Intimidation on Rise as Election Nears in Zimbabwe A presidential runoff election will be held later this month in Zimbabwe. In some places in the country, the opposition has been prevented from holding rallies. Journalist Jeff Barbee talks about the election violence in Zimbabwe.
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Intimidation on Rise as Election Nears in Zimbabwe

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Intimidation on Rise as Election Nears in Zimbabwe

Intimidation on Rise as Election Nears in Zimbabwe

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RENEE MONTAGNE, host:

This is MORNING EDITION from NPR News. I'm Renee Montagne. Zimbabwe is in the middle of a presidential run-off election, and the opposition says the government of President Robert Mugabe continues to harass and detain members of the party, including its leader, Morgan Tsvangirai. Independent human rights groups say opposition supporters have been beaten by police. Many have died. Tsvangirai himself has twice been detained by authorities.

We've reached journalist Jeff Barbee in Johannesburg for an update on the situation in Zimbabwe. Good morning.

Mr. JEFF BARBEE (Journalist, Johannesburg, South Africa): Good morning.

MONTAGNE: Now it's pretty obvious that Robert Mugabe is determined to do whatever it takes to remain in power. What were the sorts of things you were seeing when you were there?

Mr. BARBEE: You know, on the very first morning I arrived, I went to an independent group there that does counseling with some of the people who've been victims of the political violence in the rural countryside. And there was just rooms full of people that have mostly what are called defensive injuries, where they've held up their arm to deflect a blow from a large pole or an axe or a machete. And there were people lined up outside these rooms, you know, and when we're talking people, I'd say probably 200 people, and this was just one center in one small part of Harare. Doctors now, the specialist doctors of Zimbabwe Group say 3,000 people have ended up in Harare in the last two months.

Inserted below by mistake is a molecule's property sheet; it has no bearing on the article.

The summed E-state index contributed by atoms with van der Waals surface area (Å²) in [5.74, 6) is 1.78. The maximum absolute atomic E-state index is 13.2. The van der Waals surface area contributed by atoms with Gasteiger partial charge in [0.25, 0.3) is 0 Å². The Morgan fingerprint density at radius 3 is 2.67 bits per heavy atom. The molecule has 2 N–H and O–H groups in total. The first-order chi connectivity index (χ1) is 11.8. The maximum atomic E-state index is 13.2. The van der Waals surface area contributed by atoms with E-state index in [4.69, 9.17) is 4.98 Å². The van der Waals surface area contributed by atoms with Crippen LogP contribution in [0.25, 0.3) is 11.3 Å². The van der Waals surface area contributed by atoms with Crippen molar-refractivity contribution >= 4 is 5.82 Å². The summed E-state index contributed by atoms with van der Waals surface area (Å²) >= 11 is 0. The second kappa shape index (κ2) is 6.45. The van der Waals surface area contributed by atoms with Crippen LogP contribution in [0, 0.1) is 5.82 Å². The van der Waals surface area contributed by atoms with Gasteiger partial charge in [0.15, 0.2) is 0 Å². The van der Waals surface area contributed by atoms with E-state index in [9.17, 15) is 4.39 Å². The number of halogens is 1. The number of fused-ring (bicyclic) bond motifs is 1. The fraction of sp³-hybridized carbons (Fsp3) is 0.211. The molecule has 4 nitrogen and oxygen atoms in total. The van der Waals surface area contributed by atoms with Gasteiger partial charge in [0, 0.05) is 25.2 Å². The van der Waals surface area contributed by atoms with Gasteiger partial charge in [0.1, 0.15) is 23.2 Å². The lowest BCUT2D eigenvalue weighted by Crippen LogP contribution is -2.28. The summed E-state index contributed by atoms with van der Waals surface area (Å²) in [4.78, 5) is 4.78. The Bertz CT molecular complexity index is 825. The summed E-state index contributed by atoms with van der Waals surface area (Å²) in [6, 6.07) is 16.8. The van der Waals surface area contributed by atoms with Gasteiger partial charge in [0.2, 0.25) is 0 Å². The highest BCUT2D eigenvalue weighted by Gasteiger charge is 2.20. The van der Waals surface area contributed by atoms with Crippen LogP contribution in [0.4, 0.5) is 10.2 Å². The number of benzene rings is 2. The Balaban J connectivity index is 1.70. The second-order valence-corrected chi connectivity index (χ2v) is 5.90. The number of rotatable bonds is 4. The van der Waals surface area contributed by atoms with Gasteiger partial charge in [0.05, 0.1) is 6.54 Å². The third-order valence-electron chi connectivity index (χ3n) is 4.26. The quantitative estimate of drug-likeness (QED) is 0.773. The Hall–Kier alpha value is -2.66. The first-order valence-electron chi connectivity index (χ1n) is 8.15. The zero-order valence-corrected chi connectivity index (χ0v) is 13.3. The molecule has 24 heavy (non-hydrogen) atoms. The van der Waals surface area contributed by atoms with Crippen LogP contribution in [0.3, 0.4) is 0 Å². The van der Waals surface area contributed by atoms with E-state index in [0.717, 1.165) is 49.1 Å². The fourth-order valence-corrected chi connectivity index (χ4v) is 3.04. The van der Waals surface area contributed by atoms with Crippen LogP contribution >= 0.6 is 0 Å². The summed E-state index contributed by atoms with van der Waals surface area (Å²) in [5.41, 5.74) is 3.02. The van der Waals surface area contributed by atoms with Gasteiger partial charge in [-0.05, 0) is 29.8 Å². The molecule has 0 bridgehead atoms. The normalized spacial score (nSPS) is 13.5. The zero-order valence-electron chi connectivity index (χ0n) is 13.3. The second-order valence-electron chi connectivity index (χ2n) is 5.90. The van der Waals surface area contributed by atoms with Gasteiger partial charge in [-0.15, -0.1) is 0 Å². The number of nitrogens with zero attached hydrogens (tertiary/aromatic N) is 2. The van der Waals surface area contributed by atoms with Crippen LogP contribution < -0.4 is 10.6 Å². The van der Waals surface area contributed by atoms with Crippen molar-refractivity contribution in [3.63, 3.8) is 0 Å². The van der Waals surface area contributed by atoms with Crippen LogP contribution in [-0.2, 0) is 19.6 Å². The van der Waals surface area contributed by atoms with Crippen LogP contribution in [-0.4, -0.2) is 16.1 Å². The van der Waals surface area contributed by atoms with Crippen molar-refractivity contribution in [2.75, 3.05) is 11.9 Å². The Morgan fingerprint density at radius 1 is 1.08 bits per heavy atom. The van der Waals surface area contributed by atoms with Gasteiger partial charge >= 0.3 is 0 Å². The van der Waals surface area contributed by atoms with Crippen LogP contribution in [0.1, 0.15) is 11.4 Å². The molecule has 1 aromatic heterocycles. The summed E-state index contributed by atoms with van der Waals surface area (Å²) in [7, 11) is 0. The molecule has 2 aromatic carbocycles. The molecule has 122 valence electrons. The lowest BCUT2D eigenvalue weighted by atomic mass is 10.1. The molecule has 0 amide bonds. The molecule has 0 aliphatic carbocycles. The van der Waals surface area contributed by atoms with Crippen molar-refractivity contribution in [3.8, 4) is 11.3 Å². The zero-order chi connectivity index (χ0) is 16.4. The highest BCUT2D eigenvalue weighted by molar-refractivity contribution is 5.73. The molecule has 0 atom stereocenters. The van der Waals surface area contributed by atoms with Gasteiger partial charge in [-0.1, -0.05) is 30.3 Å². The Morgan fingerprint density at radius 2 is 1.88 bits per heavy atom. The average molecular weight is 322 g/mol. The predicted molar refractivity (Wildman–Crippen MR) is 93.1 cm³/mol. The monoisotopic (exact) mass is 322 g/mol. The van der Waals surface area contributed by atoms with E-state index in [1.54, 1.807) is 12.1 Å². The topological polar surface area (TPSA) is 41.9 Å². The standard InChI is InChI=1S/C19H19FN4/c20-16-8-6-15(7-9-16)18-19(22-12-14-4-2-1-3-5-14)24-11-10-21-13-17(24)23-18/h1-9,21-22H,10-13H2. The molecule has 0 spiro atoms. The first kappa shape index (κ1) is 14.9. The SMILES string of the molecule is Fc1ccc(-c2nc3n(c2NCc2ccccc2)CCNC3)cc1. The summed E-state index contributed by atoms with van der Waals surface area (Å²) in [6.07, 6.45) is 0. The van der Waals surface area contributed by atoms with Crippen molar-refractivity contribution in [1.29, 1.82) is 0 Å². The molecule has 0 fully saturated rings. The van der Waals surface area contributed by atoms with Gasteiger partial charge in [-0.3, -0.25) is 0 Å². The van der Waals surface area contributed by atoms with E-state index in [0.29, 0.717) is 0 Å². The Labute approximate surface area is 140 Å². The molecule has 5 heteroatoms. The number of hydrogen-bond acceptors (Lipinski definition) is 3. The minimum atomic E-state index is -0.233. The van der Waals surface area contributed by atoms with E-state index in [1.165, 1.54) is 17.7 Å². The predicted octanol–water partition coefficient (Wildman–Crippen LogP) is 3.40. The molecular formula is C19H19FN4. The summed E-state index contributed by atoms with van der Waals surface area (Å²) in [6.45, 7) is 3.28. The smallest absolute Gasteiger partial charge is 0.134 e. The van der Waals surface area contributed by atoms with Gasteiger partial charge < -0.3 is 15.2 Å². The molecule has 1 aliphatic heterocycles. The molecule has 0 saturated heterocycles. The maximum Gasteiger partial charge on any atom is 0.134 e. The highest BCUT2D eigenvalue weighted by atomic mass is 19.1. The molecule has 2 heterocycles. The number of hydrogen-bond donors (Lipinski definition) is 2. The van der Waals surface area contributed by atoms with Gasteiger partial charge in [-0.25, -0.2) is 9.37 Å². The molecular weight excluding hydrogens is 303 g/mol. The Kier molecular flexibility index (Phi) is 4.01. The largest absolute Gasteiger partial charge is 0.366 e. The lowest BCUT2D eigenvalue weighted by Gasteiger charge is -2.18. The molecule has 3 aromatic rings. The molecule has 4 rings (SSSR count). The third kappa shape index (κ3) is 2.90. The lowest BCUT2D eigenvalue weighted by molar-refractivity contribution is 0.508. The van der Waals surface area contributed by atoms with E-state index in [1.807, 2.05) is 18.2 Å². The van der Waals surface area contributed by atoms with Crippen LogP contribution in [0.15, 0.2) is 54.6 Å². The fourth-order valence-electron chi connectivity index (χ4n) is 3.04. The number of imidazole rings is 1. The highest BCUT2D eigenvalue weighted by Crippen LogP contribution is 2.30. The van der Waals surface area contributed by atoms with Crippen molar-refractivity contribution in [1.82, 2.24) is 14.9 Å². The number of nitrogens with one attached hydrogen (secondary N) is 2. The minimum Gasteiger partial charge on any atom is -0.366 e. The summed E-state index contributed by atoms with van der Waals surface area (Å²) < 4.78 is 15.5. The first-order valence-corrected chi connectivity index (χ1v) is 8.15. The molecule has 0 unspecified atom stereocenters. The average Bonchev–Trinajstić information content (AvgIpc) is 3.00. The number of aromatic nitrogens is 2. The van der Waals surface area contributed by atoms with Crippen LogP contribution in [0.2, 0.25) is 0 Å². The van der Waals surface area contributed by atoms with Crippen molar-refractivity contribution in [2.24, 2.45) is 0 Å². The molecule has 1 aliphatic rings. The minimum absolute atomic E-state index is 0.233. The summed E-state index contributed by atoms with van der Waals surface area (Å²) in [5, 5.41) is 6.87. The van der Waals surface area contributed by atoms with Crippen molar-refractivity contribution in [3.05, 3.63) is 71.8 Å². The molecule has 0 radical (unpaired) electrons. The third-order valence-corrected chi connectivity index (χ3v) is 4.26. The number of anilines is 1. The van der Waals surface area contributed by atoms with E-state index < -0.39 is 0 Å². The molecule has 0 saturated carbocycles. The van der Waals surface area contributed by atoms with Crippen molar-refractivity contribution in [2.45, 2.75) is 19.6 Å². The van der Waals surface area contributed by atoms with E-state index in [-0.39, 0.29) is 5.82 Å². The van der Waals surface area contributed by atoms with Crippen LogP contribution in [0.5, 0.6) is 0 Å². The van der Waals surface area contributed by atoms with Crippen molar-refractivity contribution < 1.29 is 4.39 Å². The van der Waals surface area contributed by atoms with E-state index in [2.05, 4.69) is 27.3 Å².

MONTAGNE: You know, in addition to that, hundreds of Zimbabweans have just recently returned home from South Africa because of anti-immigrant violence there in South Africa. Is that likely to have any impact on the situation?

Mr. BARBEE: That's a very important question because we don't know how many people have returned to Zimbabwe from South Africa. It could be hundreds. It could be thousands. I've been working on that particular issue in the last few days myself. And Mugabe has a very orchestrated campaign in Zimbabwe, and one thing he did not count on was to have a lot of essentially economically active, educated and angry people returning to Zimbabwe this close to the election.

So as far as I can see, this was not something in Mugabe's plan, and that's a good thing. If there's any bright spark in the terrible violence that happened here in South Africa against the foreigners, it's that some of these people are returning to Zimbabwe. They are angry, and they hopefully will be part of a change that might happen at the end of this month during the voting.

MONTAGNE: And, of course, the voting is just three weeks off. Taken together, how do you see this playing out?

Mr. BARBEE: Well, Renee, I think that there's really only two options, that Robert Mugabe's ruling party, ZANU-PF, will steal the election either by hook or by crook, and that's probably the most likely one. It's what we're seeing a lot of right now, and unfortunately for the people of Zimbabwe, that does seem like it will happen.

The other option is that Morgan Tsvangirai's opposition party, the MDC, will win the election, but that won't guarantee that he will become the president. There would have to be a lot of back-room dealings and sort of safe exits for these people who have helped Mugabe over the years, some people who are guilty of some pretty heinous crimes.

MONTAGNE: Jeff Barbee is a journalist, and he's recently returned to Johannesburg from his latest visit to Zimbabwe. Thanks very much.

Mr. BARBEE: Thank you very much, Renee.

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